Relief coming for Seattle small businesses affected by coronavirus
This story was originally published by KOMO-TV on March 25, 2020.
by Patrick Quinn, KOMO News Reporter
SEATTLE — Seattle small businesses have until midnight Wednesday to apply for a grant through the City’s Stabilization Fund.
“These first set of loans is to those smallest businesses, and if we can find ways to support people through this emergency, and get them loans so they can start back up, I think that’s going to help everybody,” said Mayor Jenny Durkan on Wednesday.
The City of Seattle has committed roughly $2.5 million to help small businesses struggling in light of the coronavirus outbreak.
According to the Downtown Seattle Association, 40 percent of businesses in King, Pierce, and Snohomish Counties will be “severely impacted” by the shutdowns after the coronavirus outbreak.
“There will be people that don’t get back on their feet, companies we know and love, that won’t be there 2-3 months from now,” said Jon Scholes, President of the Downtown Seattle Association.
“And we’re going to have to come together as a community, that hopefully in 4, 5, 6 months they do get back on their feet.”
A spokesperson for the Mayor’s Office said they have already received more than 7,000 applications from small businesses for initial funding.
Businesses who qualify will receive up to $10,000 from the City.
To qualify in this first round of funding, businesses must have 5 or less employees and have a physical business within Seattle city limits.
With such a demand, Mayor Durkan recognized that every applicant will not receive funding.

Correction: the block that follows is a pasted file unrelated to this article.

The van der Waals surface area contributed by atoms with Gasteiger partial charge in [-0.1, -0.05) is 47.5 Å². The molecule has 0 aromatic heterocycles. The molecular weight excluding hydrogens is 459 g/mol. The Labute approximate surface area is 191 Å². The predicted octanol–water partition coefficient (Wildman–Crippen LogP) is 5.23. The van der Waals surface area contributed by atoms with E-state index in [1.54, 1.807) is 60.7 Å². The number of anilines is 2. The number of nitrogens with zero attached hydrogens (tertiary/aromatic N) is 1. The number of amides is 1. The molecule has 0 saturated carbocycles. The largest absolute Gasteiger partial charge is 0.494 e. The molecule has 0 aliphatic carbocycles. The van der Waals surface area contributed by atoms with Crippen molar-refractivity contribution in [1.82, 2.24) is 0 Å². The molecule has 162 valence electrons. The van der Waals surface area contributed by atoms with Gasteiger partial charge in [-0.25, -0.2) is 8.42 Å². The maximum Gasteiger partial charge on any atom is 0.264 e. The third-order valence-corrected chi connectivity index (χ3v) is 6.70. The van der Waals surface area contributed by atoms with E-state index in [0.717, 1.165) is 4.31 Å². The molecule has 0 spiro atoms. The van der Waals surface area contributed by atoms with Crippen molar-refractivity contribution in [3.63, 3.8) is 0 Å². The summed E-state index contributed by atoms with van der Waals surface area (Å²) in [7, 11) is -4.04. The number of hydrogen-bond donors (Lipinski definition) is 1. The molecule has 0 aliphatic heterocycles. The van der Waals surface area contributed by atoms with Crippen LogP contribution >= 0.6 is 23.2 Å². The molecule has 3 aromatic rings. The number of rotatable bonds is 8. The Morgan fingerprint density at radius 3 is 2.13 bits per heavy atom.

“We know it’s not enough because we have more people who need it than we’re able to give,” said Mayor Durkan.
Scholes said DSA is pushing for innovative ways to support businesses right now.
“Small businesses that I’ve talked to, if you could Venmo them some relief right now. I mean that’s the kind of efficiency and speed they’re looking for,” said Scholes.
WATCH: Scholes discusses federal aid during coronavirus outbreak
Scholes encouraged the public to buy gift cards and get your Christmas shopping done at local establishments now just to help tie them over.
On its website, DSA lists these “Downtown Deals” through the shutdowns.
A spokesperson for the Mayor’s Office highlighted the next round of City funding will be supported by philanthropic donations, expanding who can qualify to any small businesses.
When asked about the $2 trillion stimulus bill, passed Wednesday evening through Congress, Mayor Durkan said it was welcomed relief.
“I don’t think it’s going to be enough, but I tell you what I want to see, is get it done, and get money to people’s pockets as quick as we can,” said Durkan.
Durkan’s staff on Wednesday was digging through the stimulus bill to see how much could trickle down to Seattle.
Scholes, on Tuesday, echoed the Mayor’s sentiments, in that the federal aid is welcomed, but not enough.
“We’re going to need further stimulus efforts and packages, and we need to look at different tools than the different economic tools of the past. I worry about the small business administration and the state employment department and offices getting totally overwhelmed, because we’ve never seen this kind of demand from workers who are out of work, and small businesses who’ve had to close their doors.”